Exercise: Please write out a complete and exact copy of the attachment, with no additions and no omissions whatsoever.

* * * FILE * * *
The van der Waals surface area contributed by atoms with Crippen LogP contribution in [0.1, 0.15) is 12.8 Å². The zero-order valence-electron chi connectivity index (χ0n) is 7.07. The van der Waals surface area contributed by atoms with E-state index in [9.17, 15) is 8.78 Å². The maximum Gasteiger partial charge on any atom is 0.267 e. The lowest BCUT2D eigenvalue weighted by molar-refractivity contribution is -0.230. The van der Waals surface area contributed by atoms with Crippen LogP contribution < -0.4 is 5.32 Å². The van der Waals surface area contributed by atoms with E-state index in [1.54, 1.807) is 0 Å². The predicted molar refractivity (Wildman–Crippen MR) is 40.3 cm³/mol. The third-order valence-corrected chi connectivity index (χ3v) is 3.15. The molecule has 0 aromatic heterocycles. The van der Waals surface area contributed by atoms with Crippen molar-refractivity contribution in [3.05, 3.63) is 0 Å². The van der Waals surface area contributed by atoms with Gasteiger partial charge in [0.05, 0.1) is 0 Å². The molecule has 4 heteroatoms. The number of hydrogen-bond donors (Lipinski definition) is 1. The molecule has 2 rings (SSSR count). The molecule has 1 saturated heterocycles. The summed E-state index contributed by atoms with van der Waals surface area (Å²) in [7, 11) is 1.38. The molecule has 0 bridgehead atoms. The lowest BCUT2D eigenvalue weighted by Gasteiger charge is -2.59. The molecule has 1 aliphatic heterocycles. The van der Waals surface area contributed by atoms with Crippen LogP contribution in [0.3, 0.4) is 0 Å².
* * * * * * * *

The van der Waals surface area contributed by atoms with Crippen LogP contribution in [0.1, 0.15) is 12.8 Å². The zero-order valence-electron chi connectivity index (χ0n) is 7.07. The van der Waals surface area contributed by atoms with E-state index in [9.17, 15) is 8.78 Å². The maximum Gasteiger partial charge on any atom is 0.267 e. The lowest BCUT2D eigenvalue weighted by molar-refractivity contribution is -0.230. The van der Waals surface area contributed by atoms with Crippen LogP contribution < -0.4 is 5.32 Å². The van der Waals surface area contributed by atoms with E-state index in [1.54, 1.807) is 0 Å². The predicted molar refractivity (Wildman–Crippen MR) is 40.3 cm³/mol. The third-order valence-corrected chi connectivity index (χ3v) is 3.15. The molecule has 0 aromatic heterocycles. The van der Waals surface area contributed by atoms with Crippen molar-refractivity contribution in [3.05, 3.63) is 0 Å². The van der Waals surface area contributed by atoms with Gasteiger partial charge in [0.05, 0.1) is 0 Å². The molecule has 4 heteroatoms. The number of hydrogen-bond donors (Lipinski definition) is 1. The molecule has 2 rings (SSSR count). The molecule has 1 saturated heterocycles. The summed E-state index contributed by atoms with van der Waals surface area (Å²) in [7, 11) is 1.38. The molecule has 0 bridgehead atoms. The lowest BCUT2D eigenvalue weighted by Gasteiger charge is -2.59. The molecule has 1 aliphatic heterocycles. The van der Waals surface area contributed by atoms with Crippen LogP contribution in [0.3, 0.4) is 0 Å².